John Bartlett



By on Oct 19, 2012 in Blog | 0 comments

Today was the first spring day in Geelong this season that actually felt hot and I joined a noisy, vocal crowd of several hundred people gathered outside the Mercure Hotel in the centre of Geelong. We were there, uninvited, to join Victorian Liberal Premier Ted Baillieau at a lunch/meeting with VECCI (, Victoria’s most influential employers group, servicing 15,000 businesses a year. We were protesting the Baillieau government’s plan to rip more than $200 million from the state’s TAFE system ( This is a system that caters for more than 400, 000 students across Victoria each year, mostly in trade and technical skills.

Unfortunately Ted heard we were coming and just had time for an entrée before heading out the back door before we arrived. Bit rude Ted. Sounds like the sort of thing you might do when the rellies from hell were coming to lunch. The Geelong Advertiser did call us ‘gatecrashers’ ( But this was a party that deserved gatecrashing. The rally was made up of students, staff, teachers and unions concerned about what this decision will mean. It is what Colin Long, NTEU Victorian Division Secretary described as ‘social vandalism.’

Trades Hall secretary Tim Gooden pointed out that: “Employers (those inside having lunch) need the trained workers as much as the workers need a job. They’ve got to think about their own businesses and where they are going to get the skilled people in the future.”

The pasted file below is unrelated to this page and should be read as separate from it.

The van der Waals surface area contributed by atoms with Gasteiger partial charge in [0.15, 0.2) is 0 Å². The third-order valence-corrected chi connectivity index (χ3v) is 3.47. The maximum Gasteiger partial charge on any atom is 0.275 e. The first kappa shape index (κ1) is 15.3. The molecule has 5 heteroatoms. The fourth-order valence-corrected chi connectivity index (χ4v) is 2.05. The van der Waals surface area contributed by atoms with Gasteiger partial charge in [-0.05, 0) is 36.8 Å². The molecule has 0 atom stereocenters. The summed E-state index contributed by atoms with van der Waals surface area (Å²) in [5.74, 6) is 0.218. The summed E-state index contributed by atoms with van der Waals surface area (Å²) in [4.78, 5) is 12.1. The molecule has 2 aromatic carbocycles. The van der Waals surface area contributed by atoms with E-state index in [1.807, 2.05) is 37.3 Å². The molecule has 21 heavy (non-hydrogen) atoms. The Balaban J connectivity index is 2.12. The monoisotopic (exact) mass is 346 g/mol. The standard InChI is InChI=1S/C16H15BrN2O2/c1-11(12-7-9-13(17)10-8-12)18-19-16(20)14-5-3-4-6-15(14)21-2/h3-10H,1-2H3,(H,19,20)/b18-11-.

The Gordon TAFE in Geelong has been training students since 1888 but this decision has already caused staff redundancies and loss of courses. The flow-on effect to Geelong businesses will be enormous. This is the place where twelve years ago I did my first course in Professional Writing and which launched my writing career. Another speaker pointed out today that it’s a bit rich for the Liberal party lately to whinge about ‘class warfare’ when this is the sort of decision that will have greatest impact on students from lower socio-economic backgrounds.

Even on financial grounds this is an irresponsible decision. Destroying education and employment possibilities for young people will only lead to a greater financial (not to mention human) burden on resources. Research conducted by VCOSS and the Youth Affairs Council of Victoria (YACVic) which resulted in the report, Who’s carrying the can? A report into youth services gaps in Victoria identified the need for generalist youth services across Victoria because currently large gaps exist in the availability of youth services resulting in many young people not being able to access support until they reach crisis point. With the loss of good public education the gaps can only get larger.

So as the banners get folded up and our outraged cries faded across the city, what difference did such a rally make? This is part of a larger campaign ( ) against a government which holds power by just one seat and because the results of these cuts have such serious social longterm effects, the campaign will certainly continue. Hopefully Baillieau will be forced to reverse this decision before we get to the main course.

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